12 May 2021
Health of UK DB schemes now far stronger than pre-COVID-19 levels
DB schemes in the UK can expect to pay 98.2% of accrued pensions benefits
This marks the fourth consecutive quarter of improvement and is up nearly 7% from the market lows in March 2020
The health of the UK’s Defined Benefit (DB) pension schemes has continued to improve from the sharp decline experienced at the start of the pandemic and is now far stronger than even their pre-COVID levels, according to Legal & General Investment Management (LGIM).
LGIM's Health Tracker, a monitor of the current health of UK DB pension schemes, found that the average1 DB scheme can expect to pay 98.2% of accrued pension benefits as of 31 March 2021, up 6.8% from 31 March 20202.
The health of the UK’s DB pension schemes has also shown a 1.1% improvement quarter on quarter against the funding level of 97.1% at 31 December 2020³. This latest improvement means LGIM’s measure has shown a continuing improvement in each of the last four quarters.
However, it is important to note that these figures may yet still understate the negative impact of the pandemic, due to a weakening of covenants that many schemes will have endured.
¹ Based on the Purple Book from the Pension Protection Fund, a typical pension scheme holds approximately 20% in equities, 70% in bonds/LDI, 5% in property and 5% in other assets. For illustration, we assume rates and inflation hedge ratios of 70% of liabilities on a gilts basis (revised upwards from previous assumptions) and no future accrual or deficit contributions.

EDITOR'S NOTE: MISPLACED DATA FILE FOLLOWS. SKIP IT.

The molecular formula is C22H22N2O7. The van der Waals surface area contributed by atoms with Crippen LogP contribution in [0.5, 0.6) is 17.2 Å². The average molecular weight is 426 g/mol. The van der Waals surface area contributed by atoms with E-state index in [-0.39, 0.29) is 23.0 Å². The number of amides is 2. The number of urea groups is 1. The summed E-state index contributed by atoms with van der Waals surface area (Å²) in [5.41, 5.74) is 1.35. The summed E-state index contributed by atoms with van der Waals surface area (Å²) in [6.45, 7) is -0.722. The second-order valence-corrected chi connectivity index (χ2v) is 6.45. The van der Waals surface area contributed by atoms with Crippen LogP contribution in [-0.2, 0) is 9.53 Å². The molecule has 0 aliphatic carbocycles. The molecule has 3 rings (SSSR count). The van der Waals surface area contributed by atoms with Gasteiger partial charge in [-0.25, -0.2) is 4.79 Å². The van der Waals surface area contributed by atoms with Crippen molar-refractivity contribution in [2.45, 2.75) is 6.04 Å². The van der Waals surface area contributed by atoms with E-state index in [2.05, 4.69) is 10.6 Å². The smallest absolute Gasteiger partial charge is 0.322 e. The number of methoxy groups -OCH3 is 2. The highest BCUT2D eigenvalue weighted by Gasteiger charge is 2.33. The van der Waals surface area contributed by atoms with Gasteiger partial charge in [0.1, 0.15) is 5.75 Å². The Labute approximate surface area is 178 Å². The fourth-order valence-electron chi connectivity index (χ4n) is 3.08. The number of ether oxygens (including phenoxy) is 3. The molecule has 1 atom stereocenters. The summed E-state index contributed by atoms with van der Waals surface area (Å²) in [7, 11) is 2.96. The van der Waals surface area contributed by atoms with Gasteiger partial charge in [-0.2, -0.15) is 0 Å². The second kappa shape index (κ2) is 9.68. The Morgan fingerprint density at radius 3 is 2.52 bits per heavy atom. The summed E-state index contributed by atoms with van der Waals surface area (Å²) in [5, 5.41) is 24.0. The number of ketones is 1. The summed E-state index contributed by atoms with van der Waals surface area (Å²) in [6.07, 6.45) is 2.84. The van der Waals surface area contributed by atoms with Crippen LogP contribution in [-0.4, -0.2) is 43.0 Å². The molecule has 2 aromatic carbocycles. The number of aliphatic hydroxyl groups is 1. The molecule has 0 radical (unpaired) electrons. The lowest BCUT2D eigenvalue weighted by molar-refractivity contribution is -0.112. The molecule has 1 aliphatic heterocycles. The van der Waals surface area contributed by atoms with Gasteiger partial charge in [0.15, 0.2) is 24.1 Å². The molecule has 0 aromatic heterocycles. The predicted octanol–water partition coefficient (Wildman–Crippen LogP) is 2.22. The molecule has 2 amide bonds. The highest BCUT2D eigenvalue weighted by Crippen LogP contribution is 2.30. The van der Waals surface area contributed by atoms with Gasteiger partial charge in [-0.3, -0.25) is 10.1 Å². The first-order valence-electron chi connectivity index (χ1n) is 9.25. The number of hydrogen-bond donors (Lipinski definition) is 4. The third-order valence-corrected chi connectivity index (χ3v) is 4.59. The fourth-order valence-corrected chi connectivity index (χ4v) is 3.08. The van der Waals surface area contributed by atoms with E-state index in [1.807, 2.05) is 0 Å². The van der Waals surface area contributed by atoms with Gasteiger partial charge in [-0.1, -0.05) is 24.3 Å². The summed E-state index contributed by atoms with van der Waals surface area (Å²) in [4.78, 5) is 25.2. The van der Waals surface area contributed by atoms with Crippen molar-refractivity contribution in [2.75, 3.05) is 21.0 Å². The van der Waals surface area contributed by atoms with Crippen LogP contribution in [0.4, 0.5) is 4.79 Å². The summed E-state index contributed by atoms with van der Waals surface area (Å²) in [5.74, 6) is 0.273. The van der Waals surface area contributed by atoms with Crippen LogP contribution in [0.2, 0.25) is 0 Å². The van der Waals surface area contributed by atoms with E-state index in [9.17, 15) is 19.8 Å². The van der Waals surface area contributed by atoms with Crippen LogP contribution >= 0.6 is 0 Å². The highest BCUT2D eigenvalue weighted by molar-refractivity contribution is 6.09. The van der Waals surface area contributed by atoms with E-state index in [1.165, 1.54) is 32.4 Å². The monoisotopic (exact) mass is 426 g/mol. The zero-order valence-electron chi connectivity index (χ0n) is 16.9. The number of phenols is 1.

2 As of 31 March 2020, the LGIM DB Health Tracker found that pension schemes could expect to pay 91.4% of accrued pension benefits.
3 As of 31 December 2020, the LGIM DB Health Tracker found that pension schemes could expect to pay 97.1% of accrued pension benefits.
The first quarter of 2021 was yet another good period for our Expected Proportion of Benefits Met (EPBM) measure of scheme health, with the ratio rising by 1.1% from 97.1% at 31 December 2020 to 98.2% at 31 March 2021. The change was largely driven by a rapid rise in nominal interest rates, the sharpest three month increase seen in years, benefitting schemes that haven’t fully hedged their interest rate risk.
These benefits were partially offset by a rise in expected inflation (increasing inflation-linked liabilities) but growth assets also posted a strong quarter, boosting asset values. One notable feature of our EPBM measure is that it cannot exceed 100%. As the EPBM figure edges closer to 100%, continued positive experience for schemes has a smaller marginal impact on our measure.
From a covenant perspective we chose to retain a typical sponsor rating assumption of BB in our calculations as confidence in the recovery improves. Whilst the long-term impact of the pandemic remains unclear, fiscal and monetary actions have been extremely supportive. We noted that if a rating of B was assumed, the EPBM figure at 31 March 2021 would be around 1.1% lower.
John Southall, Head of Solutions Research at LGIM
The global reflation trade played out in force during the first quarter. The consensus continued to mark up its 2021 growth outlook on the back of fiscal stimulus and the vaccine roll-out. US Treasury yields rose more in Q1 than any quarter since 2016 Q4. There are clear parallels with that episode: a sharp move higher in US sovereign funding costs driven by political transition that dragged up yields everywhere.
Risk assets remained immune to that reset in discount rates with equity markets supported by a stronger earnings backdrop, and credit markets enjoying abnormally low default rates. There are a few hints of inflation concern entering the market narrative with breakeven inflation and commodities moving higher since the turn of the year. The fate of inflation as economies around the world reopen will make or break the market dynamic over the rest of the year.
Christopher Jeffery, Head of Rates and Inflation Strategy at LGIM